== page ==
An educational organisation established after the 25 January Revolution by a prominent figure of the uprising has shut down due to financial problems, it has said, citing restrictive legislation.
The Tahrir Academy was a non-profit organisation aimed at educating children digitally, primarily through free YouTube videos aimed at the preparatory and secondary Egyptian curricula. The NGO described its method as “blended learning”, whereby students learn by video and also with face-to-face guidance from an educator.
According to a statement by the NGO, it had recently downsized its number of employees and activities, and sold certain assets due to a lack of funding, with its founders unable to continue funding the project personally. The NGO said that it has been unable to raise donations successfully but also singles out legislation surrounding NGOs as restrictive: “Egyptian law bans NGOs from any profitable commercial activities even if it is for covering their expenses; this prevented us from generating enough income for the organisation”.
“However, we continue to look for the ability to continue our work through that of another NGO,” the statement read.
Founded by prominent revolutionary figure Wael Ghonim, the organisation stated that in its four years of activity, over 140,000 people had registered for its programmes online and its videos had been watched over 9 million times. The organisation had won numerous awards, including a ‘Best Social Enterprise Award’ from the Massachusetts Institute of Technology this year.
NGOs have faced numerous restrictions enforced on their freedom of activity, including the enforcement of older laws. According to the 2002 civil society law no. 84, profit-oriented activity is prohibited for NGOs, but certain finance-raising initiatives are permitted where they “contribute to the realisation of the association’s purposes”. Nobody from the Tahrir Academy was available for comment.
The same law, although only recently enforced, mandates NGOs to register under the Ministry of Social Solidarity and permits the ministry to monitor and supervise the activities of any NGO, resign its management, freeze its NGO assets, and revoke its license.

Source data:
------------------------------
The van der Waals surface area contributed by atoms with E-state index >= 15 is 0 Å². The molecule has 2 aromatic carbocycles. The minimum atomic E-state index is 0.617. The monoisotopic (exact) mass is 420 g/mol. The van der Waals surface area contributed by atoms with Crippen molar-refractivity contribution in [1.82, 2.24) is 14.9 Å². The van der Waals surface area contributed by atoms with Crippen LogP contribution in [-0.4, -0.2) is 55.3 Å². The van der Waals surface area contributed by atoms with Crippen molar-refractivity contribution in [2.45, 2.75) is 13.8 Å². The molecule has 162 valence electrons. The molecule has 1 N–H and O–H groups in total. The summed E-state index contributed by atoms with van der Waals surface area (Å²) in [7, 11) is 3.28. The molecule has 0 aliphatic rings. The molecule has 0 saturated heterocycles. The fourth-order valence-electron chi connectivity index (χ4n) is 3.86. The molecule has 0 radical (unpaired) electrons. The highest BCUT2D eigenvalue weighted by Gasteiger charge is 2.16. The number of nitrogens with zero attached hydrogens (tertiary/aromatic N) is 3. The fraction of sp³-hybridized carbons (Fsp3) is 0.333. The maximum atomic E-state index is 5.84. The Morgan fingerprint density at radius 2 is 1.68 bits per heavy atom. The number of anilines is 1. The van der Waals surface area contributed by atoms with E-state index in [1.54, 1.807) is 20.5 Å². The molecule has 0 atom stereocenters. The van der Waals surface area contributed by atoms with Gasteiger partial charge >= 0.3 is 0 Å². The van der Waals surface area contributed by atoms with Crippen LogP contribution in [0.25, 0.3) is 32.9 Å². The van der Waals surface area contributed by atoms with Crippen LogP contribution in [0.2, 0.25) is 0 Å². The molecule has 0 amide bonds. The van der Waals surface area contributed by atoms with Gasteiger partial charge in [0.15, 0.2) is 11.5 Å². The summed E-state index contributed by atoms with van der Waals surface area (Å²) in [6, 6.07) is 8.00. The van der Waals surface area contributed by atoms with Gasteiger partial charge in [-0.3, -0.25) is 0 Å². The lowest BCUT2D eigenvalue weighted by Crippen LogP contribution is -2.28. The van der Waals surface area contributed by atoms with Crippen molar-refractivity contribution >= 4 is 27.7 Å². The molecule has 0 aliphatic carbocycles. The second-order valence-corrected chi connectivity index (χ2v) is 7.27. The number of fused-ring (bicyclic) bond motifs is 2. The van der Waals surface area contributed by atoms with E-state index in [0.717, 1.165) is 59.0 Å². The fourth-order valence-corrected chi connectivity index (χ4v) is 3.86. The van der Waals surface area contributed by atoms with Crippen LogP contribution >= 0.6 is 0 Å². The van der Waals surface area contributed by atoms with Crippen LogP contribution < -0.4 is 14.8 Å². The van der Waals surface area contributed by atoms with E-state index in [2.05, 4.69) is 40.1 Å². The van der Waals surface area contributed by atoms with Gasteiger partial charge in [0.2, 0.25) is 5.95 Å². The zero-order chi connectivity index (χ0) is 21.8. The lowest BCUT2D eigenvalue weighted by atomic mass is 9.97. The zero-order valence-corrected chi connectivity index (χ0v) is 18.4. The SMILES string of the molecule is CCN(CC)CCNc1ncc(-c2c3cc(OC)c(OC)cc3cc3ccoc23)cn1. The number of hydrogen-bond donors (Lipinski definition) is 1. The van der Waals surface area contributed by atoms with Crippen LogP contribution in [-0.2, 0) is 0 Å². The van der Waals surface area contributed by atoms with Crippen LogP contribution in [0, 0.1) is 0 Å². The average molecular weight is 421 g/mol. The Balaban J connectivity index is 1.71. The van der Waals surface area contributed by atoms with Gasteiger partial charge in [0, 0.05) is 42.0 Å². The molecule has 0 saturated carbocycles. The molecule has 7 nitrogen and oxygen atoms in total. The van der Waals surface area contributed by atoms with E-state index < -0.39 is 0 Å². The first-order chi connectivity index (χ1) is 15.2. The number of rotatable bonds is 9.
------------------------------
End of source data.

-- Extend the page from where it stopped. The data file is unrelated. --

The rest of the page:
Some of the legislation that is seen as threatening by civil society is framed by the government as countering threats to ‘national unity’. In February 2015, President Abdel-Fattah Al-Sisi issued a counterterrorism decree that could be used to punish civil society organisations for legitimate, peaceful activities.
The law scopes “terrorist entities” as including “any association, organisation, group or gang” that attempts to “destabilise the public order… obstruct the work of public authorities, the judiciary, government entities… obstruct the implementation of the constitution or laws or bylaws”, among other criteria. Some have seen this as covering the work of NGOs.
A September 2014 decree also bans foreign funding for organisations that could harm national unity, with a penalty of up to a life sentence. Many NGOs have relied on external funding in Egypt.
The ongoing action towards civil society organisations has seen many groups drop work, with the prominent Cairo Institute for Human Rights Studies (CIHRS) moving many staff members and programmes to Tunisia.
In July, the Ministry of Social Solidarity announced that it had shut-down 434 NGOs in total since the regime change of 2013 for links to the now-outlawed Muslim Brotherhood, raising questions about alternative provisions.